InFamous Second Son review: one giant leap

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If you’ve played the previous inFamous games you’ll remember electric hero conduit Cole MacGrath. You’ll know that while the first game was amazing and innovative, the second one continued the story, but gameplay was same-same, ho-hum.

Infamous: Second Son takes places seven years after inFamous 2. The Department of Unified Protection has been formed to hunt down and capture or destroy conduits by any means possible.

Second Son (understandably if you’ve played the others), gives us an entirely new protagonist, Delsin Rowe, who obtains conduit powers by means of a freak accident. Although his initial powers are smoke and fire based, as he defeats other conduits he is able to channel additional powers, and like the previous games, you have the ability to choose between a good and evil path, earning the praise or the fear of common citizens.

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The overall theme and vibe of Second Son is distinctly oppressive, especially in comparison to Cole MacGrath’s world. Rather than saving the world from roaming gangs intent on controlling territory, the government is taking control and spreading propaganda wherever they go. In fact, half the game is spent breaking the stranglehold that they have on different parts of Seattle, and defeating the D.U.P. through an ultimately repetitive series of boss battles.

And when I say repetitive, I mean to a certain extent that they’re formulaic. Track down the D.U.P. secret agent, tag the walls with graffiti, destroy the cameras tracking your movements, all of these free the district from governmental control, and ultimately kick-start a boss battle with hefty enemies. Although it is formulaic, this doesn’t mean it’s not fun. In fact the difficulty curve of Second Son is in many ways better than both previous inFamous games. Enemies and challenges get progressively harder, and this game will provide a good challenge on any level of difficulty.

The skills tree is definitely more developed than the previous games, allowing for good skills development throughout the game. Don’t make the mistake of levelling up just a single aspect of it either, as at some point you’ll need to make use of every trick you can conjure. In order to level up, much like you did with Cole, you’ll need to collect blast shards. These can be found in the drones that roam the city, tracking your movements and keeping tabs on you. Shoot them down and collect the shard that powers them.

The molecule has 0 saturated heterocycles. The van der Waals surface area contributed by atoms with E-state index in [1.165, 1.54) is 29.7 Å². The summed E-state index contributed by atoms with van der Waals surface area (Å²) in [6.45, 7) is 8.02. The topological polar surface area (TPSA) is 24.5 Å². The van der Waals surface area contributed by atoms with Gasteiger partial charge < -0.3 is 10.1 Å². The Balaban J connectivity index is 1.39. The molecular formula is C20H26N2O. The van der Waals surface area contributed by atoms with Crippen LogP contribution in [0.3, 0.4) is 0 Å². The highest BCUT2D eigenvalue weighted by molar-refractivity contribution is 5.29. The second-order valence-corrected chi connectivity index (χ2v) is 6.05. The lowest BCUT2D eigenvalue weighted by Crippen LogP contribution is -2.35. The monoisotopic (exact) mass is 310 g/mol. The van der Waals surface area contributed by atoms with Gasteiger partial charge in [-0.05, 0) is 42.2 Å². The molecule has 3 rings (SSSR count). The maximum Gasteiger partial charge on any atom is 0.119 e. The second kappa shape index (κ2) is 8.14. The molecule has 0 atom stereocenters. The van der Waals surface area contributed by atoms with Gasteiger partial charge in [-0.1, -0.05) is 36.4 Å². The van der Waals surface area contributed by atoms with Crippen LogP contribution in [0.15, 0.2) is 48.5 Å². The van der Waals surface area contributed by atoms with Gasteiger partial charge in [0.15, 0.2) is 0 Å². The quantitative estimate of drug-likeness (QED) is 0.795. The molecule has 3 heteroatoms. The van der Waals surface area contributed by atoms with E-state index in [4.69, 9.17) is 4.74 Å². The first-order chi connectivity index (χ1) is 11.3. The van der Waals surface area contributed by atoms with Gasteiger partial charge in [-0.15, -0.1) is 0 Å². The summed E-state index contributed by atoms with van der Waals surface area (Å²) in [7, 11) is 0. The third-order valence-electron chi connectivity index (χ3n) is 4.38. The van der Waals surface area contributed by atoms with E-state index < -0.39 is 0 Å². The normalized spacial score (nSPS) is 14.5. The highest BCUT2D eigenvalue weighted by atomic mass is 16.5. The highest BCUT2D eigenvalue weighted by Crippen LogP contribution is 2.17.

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Second Son reminds me of a combination of inFamous and Prototype (the original one, not the shit second one). The way Delsin moves around the city, especially in the first part of the game when he predominantly has smoke powers, is incredibly reminiscent of Prototype, as you fly (or drift rather, you can turn into smoke after all) from building to building using your powers. Even more fun, you can zoom up buildings by turning yourself into smoke and being propelled through air vents, which provide a much quicker method of reaching the top of a building rather than tediously climbing it.

Overall the controls are intuitive to use, with the exception of the touchpad, which seems like a tacked on addition that isn’t strictly necessary. Of course I’ve neglected to mention that this is a PS4 exclusive, and so the obvious question would be, “Does this showcase the capabilities of the PS4?” Well yes and no. Visually this game is beautiful! Water reflects light realistically, there are no jagged edges or antialiasing, movement is smooth, there’s no lag whatsoever, but it doesn’t really feel like a next-gen game. It feels like a game that was made for a stronger computer than the old one you had. Yes it looks good, but there’s nothing that makes you sit back and think, “This is next gen!”

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That said, I have no doubt that if I placed it side by side with the previous inFamous games, they would look dated by comparison.

To be honest, my major criticism lies in the karma mechanic of the game. Although it’s something we’ve come to expect from the inFamous series, it’s poorly developed, and that is never so glaringly obvious as in this third iteration of the franchise. It’s shallow, allowing for very clear-cut good vs evil choices, when the complexities of the choices could actually be far greyer in nature.

Nutshell: Second Son is a worthy addition to the franchise, and is in fact a huge leap forward in terms of gameplay and storyline, presenting us with a character that is less bravado and gruff brawler, and more insecure and rebellious character that’s angry at the world. Delsin’s character can be somewhat annoying at times, but at the same time his rebellious nature is charming and as the underdog in the story that is going up against the government, you can’t help but root for him.



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